‘This is your brain on drugs’ advert from the 1980s does more harm than good, say drug campaigners

The Partnership for Drug-Free Kids said it wants to give parents more information on how to talk about drugs with their children, while campaigners say the advert stigmatises drug users


Rachael Revesz
New York
Wednesday 10 August 2016 16:43 BST
‘This is your brain on drugs’ advert from the 1980s does more harm than good

"This is your brain. This is drugs. This is your brain on drugs. Any questions?"

The infamous advert, targeted at children from the 1980s, has been revamped three decades later, but it still risks "demonising" and "discriminating" against drug users, campaigners argued.

The message that “drugs are dangerous” was new enough to have a serious impact on people watching the 30-second television advert 30 years ago, said Rebecca Shaw, director of advertising and production at the Partnership for Drug-Free Kids.

She told Ad Week that the issue of drugs had since become “so much more complicated”.

“At the time it used to be enough to say drugs are dangerous because that was actually new information at the time. 'Any questions?' posed at the end of the spot could be rhetorical but today teens do have questions and they're not easy ones to answer,” she said.

The new advert, repackaged for the non-profit organisation, points to drugfree.org, so parents can inform themselves on how to answer those questions.

But Matt Curtis, policy director of campaign group Vocal New York, told The Independent that anti-drug adverts have wider implications for public health, criminal justice and racism. He also said this advert specifically was "harmful".

"We all agree that we want people to be well and happy and not die from an overdose, but these adverts currently stigmatise people who are using drugs and it can contribute to discrimination in health care and crummy drug health treatment," he said.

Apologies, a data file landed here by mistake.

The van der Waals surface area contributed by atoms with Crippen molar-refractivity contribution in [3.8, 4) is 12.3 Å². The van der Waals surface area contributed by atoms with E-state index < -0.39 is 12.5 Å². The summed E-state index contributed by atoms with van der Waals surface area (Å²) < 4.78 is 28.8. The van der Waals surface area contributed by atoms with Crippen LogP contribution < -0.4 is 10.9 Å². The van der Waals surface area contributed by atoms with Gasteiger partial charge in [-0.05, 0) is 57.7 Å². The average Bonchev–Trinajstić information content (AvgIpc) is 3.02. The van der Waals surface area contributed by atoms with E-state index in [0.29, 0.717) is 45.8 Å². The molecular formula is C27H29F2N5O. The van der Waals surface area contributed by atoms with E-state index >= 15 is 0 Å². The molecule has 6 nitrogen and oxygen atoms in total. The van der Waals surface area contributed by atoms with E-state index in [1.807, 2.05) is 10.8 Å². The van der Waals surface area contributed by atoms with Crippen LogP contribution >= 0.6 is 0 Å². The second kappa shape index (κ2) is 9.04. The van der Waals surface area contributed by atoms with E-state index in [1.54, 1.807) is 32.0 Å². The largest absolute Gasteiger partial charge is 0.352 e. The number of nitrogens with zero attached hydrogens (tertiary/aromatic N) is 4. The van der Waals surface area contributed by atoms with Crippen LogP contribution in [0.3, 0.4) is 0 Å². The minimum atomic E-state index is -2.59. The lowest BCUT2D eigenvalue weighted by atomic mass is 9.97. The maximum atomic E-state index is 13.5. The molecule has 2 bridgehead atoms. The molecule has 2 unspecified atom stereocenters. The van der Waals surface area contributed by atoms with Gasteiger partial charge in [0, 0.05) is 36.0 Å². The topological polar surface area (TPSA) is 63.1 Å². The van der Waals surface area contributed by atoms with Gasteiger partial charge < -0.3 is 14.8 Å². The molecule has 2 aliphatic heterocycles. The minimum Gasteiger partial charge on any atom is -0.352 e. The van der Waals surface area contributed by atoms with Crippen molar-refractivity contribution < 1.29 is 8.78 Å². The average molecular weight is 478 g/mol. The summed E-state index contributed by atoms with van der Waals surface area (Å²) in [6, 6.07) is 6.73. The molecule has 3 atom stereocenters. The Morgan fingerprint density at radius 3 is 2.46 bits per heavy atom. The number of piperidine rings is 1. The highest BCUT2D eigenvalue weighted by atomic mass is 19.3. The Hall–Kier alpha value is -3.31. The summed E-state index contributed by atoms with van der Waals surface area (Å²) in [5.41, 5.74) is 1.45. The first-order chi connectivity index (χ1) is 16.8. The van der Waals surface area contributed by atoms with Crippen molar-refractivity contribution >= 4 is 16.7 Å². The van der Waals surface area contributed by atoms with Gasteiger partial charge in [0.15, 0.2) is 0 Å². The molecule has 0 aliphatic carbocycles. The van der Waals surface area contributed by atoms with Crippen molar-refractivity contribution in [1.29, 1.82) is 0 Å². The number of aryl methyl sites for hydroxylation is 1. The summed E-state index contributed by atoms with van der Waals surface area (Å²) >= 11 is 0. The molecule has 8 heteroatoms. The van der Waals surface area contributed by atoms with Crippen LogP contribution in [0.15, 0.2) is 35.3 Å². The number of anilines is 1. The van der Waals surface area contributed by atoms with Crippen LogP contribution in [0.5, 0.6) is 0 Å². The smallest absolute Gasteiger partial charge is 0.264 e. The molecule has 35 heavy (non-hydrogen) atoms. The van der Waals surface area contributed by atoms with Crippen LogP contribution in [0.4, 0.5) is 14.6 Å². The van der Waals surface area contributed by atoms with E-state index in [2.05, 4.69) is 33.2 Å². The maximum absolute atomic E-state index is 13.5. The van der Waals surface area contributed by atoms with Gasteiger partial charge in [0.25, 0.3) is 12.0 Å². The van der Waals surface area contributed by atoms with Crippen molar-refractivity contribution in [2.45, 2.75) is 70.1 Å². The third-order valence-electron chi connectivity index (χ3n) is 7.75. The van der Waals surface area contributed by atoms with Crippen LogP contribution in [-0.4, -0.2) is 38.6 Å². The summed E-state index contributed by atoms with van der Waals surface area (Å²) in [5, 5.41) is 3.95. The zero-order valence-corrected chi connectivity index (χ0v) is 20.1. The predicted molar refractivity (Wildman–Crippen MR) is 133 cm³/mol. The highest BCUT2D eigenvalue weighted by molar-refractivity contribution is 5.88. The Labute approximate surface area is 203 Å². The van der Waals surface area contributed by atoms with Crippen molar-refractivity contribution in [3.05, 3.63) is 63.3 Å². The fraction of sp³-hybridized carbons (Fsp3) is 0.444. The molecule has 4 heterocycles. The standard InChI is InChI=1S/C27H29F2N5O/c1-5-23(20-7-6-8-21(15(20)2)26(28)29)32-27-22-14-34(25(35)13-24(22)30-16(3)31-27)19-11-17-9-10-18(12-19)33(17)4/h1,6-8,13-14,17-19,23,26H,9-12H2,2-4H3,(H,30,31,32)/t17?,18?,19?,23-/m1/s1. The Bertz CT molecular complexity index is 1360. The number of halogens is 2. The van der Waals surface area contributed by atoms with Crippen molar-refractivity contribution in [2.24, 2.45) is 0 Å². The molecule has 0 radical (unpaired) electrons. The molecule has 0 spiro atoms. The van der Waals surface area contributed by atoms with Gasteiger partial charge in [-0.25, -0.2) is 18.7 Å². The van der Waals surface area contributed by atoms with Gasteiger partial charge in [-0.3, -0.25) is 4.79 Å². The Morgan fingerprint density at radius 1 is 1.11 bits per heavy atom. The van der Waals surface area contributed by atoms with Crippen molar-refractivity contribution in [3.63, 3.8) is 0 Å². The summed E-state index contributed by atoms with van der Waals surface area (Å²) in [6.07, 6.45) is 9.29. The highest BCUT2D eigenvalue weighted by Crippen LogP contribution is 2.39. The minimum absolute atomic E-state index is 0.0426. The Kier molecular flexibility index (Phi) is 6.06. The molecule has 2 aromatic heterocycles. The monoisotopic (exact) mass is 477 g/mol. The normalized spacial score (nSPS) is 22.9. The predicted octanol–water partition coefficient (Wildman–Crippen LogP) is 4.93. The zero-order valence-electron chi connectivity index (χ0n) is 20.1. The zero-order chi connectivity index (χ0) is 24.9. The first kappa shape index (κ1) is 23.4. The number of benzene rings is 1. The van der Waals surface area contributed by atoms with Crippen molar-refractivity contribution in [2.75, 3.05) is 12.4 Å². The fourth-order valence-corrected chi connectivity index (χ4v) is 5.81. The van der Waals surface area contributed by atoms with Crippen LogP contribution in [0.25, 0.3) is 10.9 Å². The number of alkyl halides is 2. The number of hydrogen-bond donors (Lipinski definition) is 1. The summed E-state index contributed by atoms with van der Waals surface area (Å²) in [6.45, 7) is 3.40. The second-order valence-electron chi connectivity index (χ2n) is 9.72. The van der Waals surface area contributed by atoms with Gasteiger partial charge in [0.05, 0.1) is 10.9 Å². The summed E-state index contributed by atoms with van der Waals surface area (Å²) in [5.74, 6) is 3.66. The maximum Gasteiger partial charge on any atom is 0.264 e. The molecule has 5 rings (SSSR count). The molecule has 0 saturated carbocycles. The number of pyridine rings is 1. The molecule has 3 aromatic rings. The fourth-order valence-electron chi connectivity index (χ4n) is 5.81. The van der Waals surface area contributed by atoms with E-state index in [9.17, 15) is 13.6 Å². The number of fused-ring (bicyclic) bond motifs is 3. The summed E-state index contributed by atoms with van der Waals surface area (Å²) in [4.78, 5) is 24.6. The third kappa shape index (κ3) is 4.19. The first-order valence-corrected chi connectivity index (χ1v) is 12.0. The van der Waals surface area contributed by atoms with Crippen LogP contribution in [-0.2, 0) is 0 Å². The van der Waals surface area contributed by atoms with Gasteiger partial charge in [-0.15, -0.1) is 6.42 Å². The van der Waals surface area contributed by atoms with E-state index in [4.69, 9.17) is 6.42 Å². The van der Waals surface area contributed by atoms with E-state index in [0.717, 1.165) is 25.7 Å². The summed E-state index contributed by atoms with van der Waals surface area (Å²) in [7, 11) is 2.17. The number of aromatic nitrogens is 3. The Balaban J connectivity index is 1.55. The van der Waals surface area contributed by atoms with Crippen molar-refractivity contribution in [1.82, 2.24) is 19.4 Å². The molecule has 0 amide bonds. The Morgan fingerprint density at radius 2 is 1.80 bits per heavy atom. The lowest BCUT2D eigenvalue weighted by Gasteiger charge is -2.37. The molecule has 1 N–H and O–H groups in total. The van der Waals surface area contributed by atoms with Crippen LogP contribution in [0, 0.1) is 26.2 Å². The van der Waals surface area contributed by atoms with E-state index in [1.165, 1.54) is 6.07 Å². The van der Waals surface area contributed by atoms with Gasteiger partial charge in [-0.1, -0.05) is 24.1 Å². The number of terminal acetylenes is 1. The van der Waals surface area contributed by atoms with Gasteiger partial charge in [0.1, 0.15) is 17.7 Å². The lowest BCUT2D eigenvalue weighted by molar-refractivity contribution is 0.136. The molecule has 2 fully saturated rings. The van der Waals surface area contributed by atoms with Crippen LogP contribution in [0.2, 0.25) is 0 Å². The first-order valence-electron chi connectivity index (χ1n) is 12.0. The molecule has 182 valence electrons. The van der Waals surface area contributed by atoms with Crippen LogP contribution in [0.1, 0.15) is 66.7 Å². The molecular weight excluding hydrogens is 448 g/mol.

Mr Curtis added that boiling down the message of the advert was a disservice to a very complex issue.

"We have replaced an old system of apartheid and slavery with a sort of massive economic and criminal justice system of control. I say this without any hyperbole - it reinforces a system of white supremacy in the US," he said.

The non-profit previously teamed up with actress Rachael Leigh Cook, also using an egg and a skillet, to show how the brain was “crushed” by taking heroin.

Ethan Nadelmann, the founder and executive director from the Drug Policy Alliance, said the advert was “great” but the link that the advert directs parents to is "seriously lacking" in information.

"They are missing a major opportunity to provide accurate information to young people," he said.

"The bottom line with young people is to ensure their safety, not just discouraging them from drugs, but also providing accurate information for kids both doing drugs and considering doing it," he added.

The Partnership for Drug-Free Kids could not be immediately reached for comment.

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